Doctoral Dissertations

Date of Award


Degree Type


Degree Name

Doctor of Philosophy


Animal Science

Major Professor

K. M. Barth

Committee Members

S. A. Griffin, S. L. Hansard, J. K. Bletner, C. S. Hobbs, J. T. Smith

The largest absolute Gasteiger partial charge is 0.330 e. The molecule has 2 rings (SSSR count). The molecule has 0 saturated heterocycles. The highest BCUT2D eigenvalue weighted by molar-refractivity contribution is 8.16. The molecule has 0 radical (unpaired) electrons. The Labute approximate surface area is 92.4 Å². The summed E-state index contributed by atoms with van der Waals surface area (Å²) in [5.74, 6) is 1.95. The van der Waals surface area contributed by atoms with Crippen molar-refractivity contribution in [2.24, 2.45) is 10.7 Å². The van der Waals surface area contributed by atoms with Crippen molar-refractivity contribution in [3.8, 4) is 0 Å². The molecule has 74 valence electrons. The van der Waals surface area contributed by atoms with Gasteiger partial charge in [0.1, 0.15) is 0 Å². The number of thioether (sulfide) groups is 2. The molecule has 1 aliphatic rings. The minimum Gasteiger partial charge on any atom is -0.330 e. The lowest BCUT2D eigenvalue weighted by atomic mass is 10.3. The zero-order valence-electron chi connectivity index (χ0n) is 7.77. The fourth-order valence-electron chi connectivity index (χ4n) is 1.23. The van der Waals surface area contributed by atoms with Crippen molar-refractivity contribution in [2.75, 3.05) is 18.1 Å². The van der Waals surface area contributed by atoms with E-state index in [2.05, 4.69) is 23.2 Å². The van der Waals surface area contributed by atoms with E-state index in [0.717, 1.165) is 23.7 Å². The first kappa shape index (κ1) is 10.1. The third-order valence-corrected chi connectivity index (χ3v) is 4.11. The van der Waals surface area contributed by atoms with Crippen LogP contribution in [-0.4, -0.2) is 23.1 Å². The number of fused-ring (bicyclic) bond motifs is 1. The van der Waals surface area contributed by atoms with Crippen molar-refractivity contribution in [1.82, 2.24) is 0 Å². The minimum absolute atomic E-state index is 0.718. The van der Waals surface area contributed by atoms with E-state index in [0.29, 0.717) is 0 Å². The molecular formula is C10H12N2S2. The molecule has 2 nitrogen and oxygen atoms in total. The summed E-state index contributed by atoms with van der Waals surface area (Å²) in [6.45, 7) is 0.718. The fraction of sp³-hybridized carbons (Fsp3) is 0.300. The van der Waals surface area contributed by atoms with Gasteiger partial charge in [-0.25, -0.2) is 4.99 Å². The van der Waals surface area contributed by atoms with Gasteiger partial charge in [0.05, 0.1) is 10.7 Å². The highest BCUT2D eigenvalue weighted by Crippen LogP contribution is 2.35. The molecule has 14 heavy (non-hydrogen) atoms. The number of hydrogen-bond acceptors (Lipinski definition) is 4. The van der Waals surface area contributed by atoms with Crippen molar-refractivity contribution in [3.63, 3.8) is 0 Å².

Two experiments with fat- and lean-type growing pigs were conducted to measure differences in apparent nutrient digestibilities, nitrogen (N) retention, average daily gain, feed efficiency, protein efficiency and carcass composition and to examine relationships between N-retention data measured at three stages of growth and final carcass measurements. In experiment 1, 6 fat- and 6 lean-type barrows, weighing approximately 27 kg, were visually selected and randomly assigned in a 2 X 2 X 3 factorial arrangement to either high (18-16%) or low (14-12%) protein rations. Total-collection digestion and N-metabolism trials were conducted at 41, 70 and 95 kg of body weight. In experiment 2, 6 fat- and 6 lean-type barrows, initially weighing approximately 26 kg, were fed high-protein rations (20-16% crude protein). Total-collection digestion and N-metabolism trials were conducted at 31, 53 and 91 kg of body weight. No differences in the average daily gain was found between pig type. Lean-type pigs required significantly (P<.05) less feed intake to produce a unit gain in body weight and significantly less protein intake to produce a unit increase in the protein content of the edible carcass. Pig type appeared to have no effect on digestibility of dry matter, gross energy or crude protein (CP). Nutrient digestibility improved slightly as animals became older. Apparent CP digestibility of the high protein rations tended to be higher in experiment 1. Overall, lean-type pigs fed the high protein levels retained more N daily than fat-type pigs. However, during the first trial (30-40 kg body weight), fat- and lean-type pigs retained similar amounts of N daily (19.5 and 19.7 g, respectively). Lean-type pigs continued to retain the same amount at 60 kg of body weight. However, at 90 kg of body weight, daily N-retention decreased to 14.2 g. In contrast, fat-type pigs retained progressively less N per day as body weight increased (19.5, 14.3 and 10.4 g/day at body weights of approximately 35, 60 and 90 kg, respectively). In experiment 1, lean-type pigs fed the high-protein rations had greater amounts of ham, loin and shoulder and less backfat than leantype pigs fed the low-protein rations, indicating that the low level of protein was too low for maximum carcass leanness. In fat-type pigs, no improvement in carcass leanness was noted when the higher protein rations were fed, suggesting that with fat-type pigs the low protein rations were sufficient for maximum leanness. In experiment 2, lean-type pigs had significantly (P<.05) more length, higher percentages of ham, loin and shoulder, and less backfat than fat-type pigs. No differences were found in the weight of skin between the two types, but lean-type pigs had significantly (P<.05) more bone. Moisture and crude protein (either percent or amount) in the edible portion of the carcass was significantly (P<.05) greater in lean-type pigs, while ether extract was significantly lower. With high-protein levels, coefficients of correlation between daily N-retention data at each body weight and final carcass measure-ments improved as animals became older in both experiments. Coefficients of simple regression (and their standard errors) between daily N-retention data at each weight and final carcass measurements indicated that the standard error was too high for reliable carcass composition prediction from N-retention measured in the live animal.

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